Longshot candidates challenging Mr. Trump for the Republican nomination have objected to the moves in Nevada, South Carolina and Kansas to skip GOP primaries or caucuses next year.
“Arizona Republicans are fired up to re-elect President Trump to a second term and will continue to work together to keep America_and Arizona_great,” State GOP Chairman Kelli Ward said in a statement last week.
Challengers to Mr. Trump have emerged, including former South Carolina Governor and Representative Mark Sanford, former Massachusetts Governor Bill Weld and Joe Walsh, a former Illinois congressman.
Primary challenges to incumbents are rarely successful, and Trump’s poll numbers among Republican voters have proved resilient.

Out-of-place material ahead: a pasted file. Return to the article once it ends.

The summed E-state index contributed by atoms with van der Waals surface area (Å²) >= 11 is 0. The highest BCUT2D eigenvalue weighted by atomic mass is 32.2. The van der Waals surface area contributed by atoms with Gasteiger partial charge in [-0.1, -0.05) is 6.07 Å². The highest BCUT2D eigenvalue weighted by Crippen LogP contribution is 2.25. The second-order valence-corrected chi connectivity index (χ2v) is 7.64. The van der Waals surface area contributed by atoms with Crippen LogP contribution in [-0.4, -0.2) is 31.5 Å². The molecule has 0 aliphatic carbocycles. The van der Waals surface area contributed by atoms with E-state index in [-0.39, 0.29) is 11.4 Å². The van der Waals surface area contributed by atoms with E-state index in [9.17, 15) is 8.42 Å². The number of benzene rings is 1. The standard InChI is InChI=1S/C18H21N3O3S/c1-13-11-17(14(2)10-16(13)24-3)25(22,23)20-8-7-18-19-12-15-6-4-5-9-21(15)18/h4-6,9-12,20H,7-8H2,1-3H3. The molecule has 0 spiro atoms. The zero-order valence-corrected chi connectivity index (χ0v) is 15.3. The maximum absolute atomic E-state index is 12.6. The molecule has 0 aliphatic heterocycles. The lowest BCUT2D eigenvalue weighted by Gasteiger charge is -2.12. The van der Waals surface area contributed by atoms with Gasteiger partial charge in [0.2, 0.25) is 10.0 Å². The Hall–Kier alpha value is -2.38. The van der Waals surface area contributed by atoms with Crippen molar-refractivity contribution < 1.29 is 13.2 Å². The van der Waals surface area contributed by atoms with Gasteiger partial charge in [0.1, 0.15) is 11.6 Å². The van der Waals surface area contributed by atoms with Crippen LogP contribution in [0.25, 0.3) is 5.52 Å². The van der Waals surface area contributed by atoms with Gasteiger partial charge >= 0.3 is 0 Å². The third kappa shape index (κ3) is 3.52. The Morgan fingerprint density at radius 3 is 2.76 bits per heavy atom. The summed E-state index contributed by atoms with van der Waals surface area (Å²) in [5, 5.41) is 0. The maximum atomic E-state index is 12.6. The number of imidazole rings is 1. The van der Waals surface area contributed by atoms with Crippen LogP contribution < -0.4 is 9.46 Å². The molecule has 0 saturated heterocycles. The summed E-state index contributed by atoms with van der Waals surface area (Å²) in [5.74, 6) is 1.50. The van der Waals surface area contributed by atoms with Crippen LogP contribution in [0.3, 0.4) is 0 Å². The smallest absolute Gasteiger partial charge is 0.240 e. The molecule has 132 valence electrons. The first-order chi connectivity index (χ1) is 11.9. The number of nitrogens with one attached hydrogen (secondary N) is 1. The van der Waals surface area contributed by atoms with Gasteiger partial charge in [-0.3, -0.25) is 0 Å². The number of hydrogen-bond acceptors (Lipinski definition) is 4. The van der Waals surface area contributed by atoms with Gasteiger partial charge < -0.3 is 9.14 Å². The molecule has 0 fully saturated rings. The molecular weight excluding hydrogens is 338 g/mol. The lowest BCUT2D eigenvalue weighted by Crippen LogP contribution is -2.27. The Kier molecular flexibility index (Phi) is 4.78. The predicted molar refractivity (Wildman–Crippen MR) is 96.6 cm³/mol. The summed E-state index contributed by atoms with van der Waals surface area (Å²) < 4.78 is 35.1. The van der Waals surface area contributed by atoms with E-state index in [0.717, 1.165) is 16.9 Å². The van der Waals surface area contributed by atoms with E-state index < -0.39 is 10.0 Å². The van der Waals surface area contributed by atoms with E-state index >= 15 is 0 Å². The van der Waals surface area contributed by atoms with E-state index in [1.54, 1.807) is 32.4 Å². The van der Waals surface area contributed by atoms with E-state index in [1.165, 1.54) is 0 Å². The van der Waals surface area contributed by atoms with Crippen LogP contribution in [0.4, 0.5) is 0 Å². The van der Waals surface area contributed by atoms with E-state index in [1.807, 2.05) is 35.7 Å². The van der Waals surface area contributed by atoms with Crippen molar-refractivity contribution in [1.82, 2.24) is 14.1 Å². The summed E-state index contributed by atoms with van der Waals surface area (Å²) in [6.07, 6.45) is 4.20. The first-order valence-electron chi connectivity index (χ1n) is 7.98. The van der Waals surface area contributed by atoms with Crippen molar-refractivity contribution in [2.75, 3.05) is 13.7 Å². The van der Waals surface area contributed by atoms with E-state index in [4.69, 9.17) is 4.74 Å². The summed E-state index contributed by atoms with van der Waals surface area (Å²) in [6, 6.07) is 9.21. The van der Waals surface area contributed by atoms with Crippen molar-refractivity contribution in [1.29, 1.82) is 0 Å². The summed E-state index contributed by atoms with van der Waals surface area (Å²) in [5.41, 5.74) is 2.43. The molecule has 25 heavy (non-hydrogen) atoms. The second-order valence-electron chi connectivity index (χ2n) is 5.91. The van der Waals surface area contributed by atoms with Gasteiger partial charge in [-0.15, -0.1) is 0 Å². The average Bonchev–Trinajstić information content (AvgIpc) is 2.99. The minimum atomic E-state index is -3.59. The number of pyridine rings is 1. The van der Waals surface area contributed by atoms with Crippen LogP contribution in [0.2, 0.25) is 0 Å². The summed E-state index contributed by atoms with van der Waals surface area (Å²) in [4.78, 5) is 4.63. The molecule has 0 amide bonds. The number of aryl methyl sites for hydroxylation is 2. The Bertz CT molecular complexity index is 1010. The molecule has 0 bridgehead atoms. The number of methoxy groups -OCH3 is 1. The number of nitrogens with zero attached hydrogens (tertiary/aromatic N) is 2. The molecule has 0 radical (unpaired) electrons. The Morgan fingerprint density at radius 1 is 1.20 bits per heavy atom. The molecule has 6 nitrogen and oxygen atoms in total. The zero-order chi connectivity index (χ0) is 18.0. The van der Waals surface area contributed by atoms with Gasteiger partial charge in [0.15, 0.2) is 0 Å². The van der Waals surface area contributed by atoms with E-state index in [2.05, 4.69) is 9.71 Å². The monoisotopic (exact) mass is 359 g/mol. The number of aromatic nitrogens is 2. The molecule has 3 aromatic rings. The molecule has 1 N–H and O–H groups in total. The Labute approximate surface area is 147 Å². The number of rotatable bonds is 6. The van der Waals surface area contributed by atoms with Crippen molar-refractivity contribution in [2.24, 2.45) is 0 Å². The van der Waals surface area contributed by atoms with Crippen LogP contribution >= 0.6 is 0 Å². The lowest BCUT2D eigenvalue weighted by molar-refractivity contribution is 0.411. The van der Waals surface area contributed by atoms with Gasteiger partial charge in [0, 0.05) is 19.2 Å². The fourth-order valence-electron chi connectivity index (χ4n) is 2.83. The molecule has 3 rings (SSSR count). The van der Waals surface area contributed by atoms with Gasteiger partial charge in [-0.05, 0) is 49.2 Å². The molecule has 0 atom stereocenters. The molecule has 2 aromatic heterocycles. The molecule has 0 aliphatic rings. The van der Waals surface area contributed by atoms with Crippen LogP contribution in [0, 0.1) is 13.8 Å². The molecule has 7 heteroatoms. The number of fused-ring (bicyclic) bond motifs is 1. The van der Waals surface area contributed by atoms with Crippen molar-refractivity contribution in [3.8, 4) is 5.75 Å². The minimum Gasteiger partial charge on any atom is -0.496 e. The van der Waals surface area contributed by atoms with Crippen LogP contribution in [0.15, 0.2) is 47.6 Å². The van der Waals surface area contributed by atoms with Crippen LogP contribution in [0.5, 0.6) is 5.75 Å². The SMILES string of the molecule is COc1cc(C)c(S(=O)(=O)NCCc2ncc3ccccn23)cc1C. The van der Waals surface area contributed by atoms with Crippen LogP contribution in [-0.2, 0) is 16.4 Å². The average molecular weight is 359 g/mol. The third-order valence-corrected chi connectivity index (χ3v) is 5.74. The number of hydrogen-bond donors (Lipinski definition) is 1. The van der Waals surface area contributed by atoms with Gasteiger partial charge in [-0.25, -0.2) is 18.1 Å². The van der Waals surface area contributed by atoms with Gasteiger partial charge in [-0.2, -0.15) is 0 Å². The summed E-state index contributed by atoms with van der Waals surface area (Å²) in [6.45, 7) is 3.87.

Nonetheless, Trump aides are looking to prevent a repeat of the convention discord that highlighted the electoral weaknesses of Presidents George H.W. Bush and Jimmy Carter in their failed reelection campaigns.
States have until October to submit their delegate selection rules to the Republican National Committee, and several more state Republican parties could vote to cancel their nominating contests before the deadline.
Chairwoman Ronna McDaniel told CBS News last week that the Republican National Committee does not dictate whether the state parties should hold nominating contests. That decision is left to the states. However, Mr. Trump’s re-election campaign has dispatched its delegate staff to many of the GOP state conventions where they have observed chair elections and advised on delegate selection rules.
Eleanor Watson contributed to this report.